Ex-Red Sox Lucier, 94, still follows his beloved team
WEBSTER - On May 30, 1943, a rookie pitcher who rose out of the textile mills of the Blackstone Valley was given the ball for his first home start at Fenway Park.
“My heart was pounding like hell, I’ll tell you that,’’ says Lou Lucier, 94, the oldest living Red Sox. “You get on that mound there and you turn around and look at that Green Monster, and it felt like it was next to second base. It was so close. It looks the same today.’’
Lucier beat the Tigers, 5-1, as the skinny 5-foot-8-inch, 160-pound righthander threw a complete game and even knocked in a run.
“Just being at Fenway made you feel pretty good, I tell you that,’’ says Lucier who was born March 23, 1918, in Northbridge.
On April 20th, the historic ballpark officially turns 100. Lucier, two weeks older than his former roommate, Bobby Doerr, is legally blind and resides in an assisted-living facility, where he is revered.
He sees mostly forms and shadows, and relies on Jerry Remy’s analysis as he watches his beloved Sox on the wide-screen TV. But he’s quick to offer some analysis of his own.
When asked about the Sox letting closer Jonathan Papelbon go to the Phillies, Lucier smiles. He also went to the Phillies as a reliever after spending the 1943 and part of the 1944 season with the Sox.
“He’s all done as a closer anymore,’’ Lucier says. “The last few games he pitched for the Red Sox they really creamed him.’’
On the walls are pictures of him as an intense young man in uniform. There are also more recent photos of him with Mike Lowell and Dustin Pedroia, and sporting a tuxedo at the podium, making former Red Sox manager Terry Francona laugh, when Lucier was honored at the Boston Baseball Writers dinner in 2008.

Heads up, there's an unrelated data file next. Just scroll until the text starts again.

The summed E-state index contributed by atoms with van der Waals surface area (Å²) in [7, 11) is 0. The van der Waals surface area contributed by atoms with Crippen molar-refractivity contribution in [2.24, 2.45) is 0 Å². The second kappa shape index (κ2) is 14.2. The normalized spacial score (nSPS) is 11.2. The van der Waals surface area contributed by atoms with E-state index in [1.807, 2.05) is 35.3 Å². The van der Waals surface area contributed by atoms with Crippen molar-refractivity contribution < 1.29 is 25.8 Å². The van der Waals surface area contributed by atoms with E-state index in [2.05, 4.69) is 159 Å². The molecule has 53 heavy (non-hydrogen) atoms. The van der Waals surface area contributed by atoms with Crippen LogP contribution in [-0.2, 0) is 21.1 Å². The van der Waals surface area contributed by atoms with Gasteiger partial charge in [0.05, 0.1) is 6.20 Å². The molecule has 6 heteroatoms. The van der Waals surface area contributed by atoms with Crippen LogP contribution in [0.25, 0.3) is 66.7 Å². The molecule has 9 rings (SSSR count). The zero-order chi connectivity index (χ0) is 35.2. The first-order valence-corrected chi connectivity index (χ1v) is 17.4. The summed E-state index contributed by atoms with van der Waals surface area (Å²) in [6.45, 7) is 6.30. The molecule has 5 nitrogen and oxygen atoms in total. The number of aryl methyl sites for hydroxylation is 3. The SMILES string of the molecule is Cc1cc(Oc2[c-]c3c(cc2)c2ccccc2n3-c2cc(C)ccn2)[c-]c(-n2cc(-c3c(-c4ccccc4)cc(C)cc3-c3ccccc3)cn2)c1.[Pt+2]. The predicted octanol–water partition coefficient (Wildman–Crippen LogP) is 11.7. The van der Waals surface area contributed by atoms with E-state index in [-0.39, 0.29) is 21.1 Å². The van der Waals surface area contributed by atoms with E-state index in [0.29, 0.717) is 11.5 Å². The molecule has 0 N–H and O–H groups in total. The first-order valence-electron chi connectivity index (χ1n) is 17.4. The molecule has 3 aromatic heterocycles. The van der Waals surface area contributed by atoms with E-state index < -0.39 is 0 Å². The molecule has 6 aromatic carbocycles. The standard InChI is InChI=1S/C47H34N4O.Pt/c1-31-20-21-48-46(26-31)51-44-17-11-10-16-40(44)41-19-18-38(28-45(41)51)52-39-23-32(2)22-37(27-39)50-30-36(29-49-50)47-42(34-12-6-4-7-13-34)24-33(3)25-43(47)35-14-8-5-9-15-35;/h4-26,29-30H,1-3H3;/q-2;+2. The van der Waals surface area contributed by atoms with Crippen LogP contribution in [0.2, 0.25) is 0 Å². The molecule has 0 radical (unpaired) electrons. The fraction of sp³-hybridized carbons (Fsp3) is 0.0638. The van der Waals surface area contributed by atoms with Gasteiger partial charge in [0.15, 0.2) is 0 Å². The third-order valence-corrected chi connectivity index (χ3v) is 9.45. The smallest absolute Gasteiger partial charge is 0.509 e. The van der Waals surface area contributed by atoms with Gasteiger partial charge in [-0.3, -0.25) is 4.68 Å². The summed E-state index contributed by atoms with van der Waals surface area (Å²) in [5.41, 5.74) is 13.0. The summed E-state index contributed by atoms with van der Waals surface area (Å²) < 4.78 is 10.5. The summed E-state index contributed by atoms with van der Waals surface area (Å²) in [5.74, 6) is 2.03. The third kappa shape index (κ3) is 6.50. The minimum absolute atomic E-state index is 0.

Lucier doesn’t like the way Francona was treated after the former Sox manager guided the team to two world championships. “I think he liked the players better than he liked himself,’’ he says.
He frowns when talking about the Red Sox pitchers drinking beer during last September’s collapse. “I don’t drink,’’ he says. “Guys never drank during a game. I think that was terrible. Those guys are All-Stars.’’
Lucier reserves his harshest criticism for Daisuke Matsuzaka. “The $50 million pitcher? That was the craziest thing I ever saw.’’
From mill to mound
Lucier grew up during the Depression, with four brothers and four sisters. He was the star pitcher for Grafton High School, known for his dipsy-doodle curveball. But when his father and sister were both laid off from the cotton mills, Lucier left school and used his local star power to land a job.
“The principal came down to the house one night and wanted to know why I wasn’t going to school,’’ says Lucier. “My dad says, ‘There’s nine people living in this house, and that’s not including my wife and me. Somebody’s got to feed us.’ ’’
After graduating high school in 1936, Lucier continued his job prepping cotton bobbins for the mill and pitching for the American Weavers, a local semipro mill team. Spotted by scouts, he was signed by the Boston Braves and assigned to Class D Beaver Falls (Pa). He won one game in 1937 and quit.
“I didn’t like it,’’ Lucier says. “It was just one of those things. I was just 19 years old.’’
He went back to semipro ball, where he excelled and caught the eye of Red Sox scouts. While pitching in Woonsocket, R.I., he spied a pretty hazel-eyed girl in the stands. Two years later he married Marcella Ouellette, despite the fact she was a Yankees fan.
“It wasn’t a problem,’’ he says. “We never, ever had one fight. She roots for her team and I root for my team.’’
The Red Sox sent him to the Class C (Mid-Atlantic League) Canton Terriers where he compiled a 23-5 record, with a 1.49 earned run average in 247 innings.
The following year he was summoned to Fenway Park. Sox owner Tom Yawkey and Sox Hall of Fame player/manager Joe Cronin wanted to meet him. Marcella, the Yankees fan, waited patiently in the car.
“As I walked up the stairs, there was a box there full of money and [Yawkey’s secretary] says, ‘That’s all yours.’ I put my hand in there and I felt money. It was a $1,000 bonus.’’
The Sox assigned him to Louisville, their highest-ranked farm club. He went 13-9 with a 2.45 ERA but he also was knocked out by a line drive hit by Jo-Jo Moore of Indianapolis that hit his right ear, one of three concussions he suffered in his career.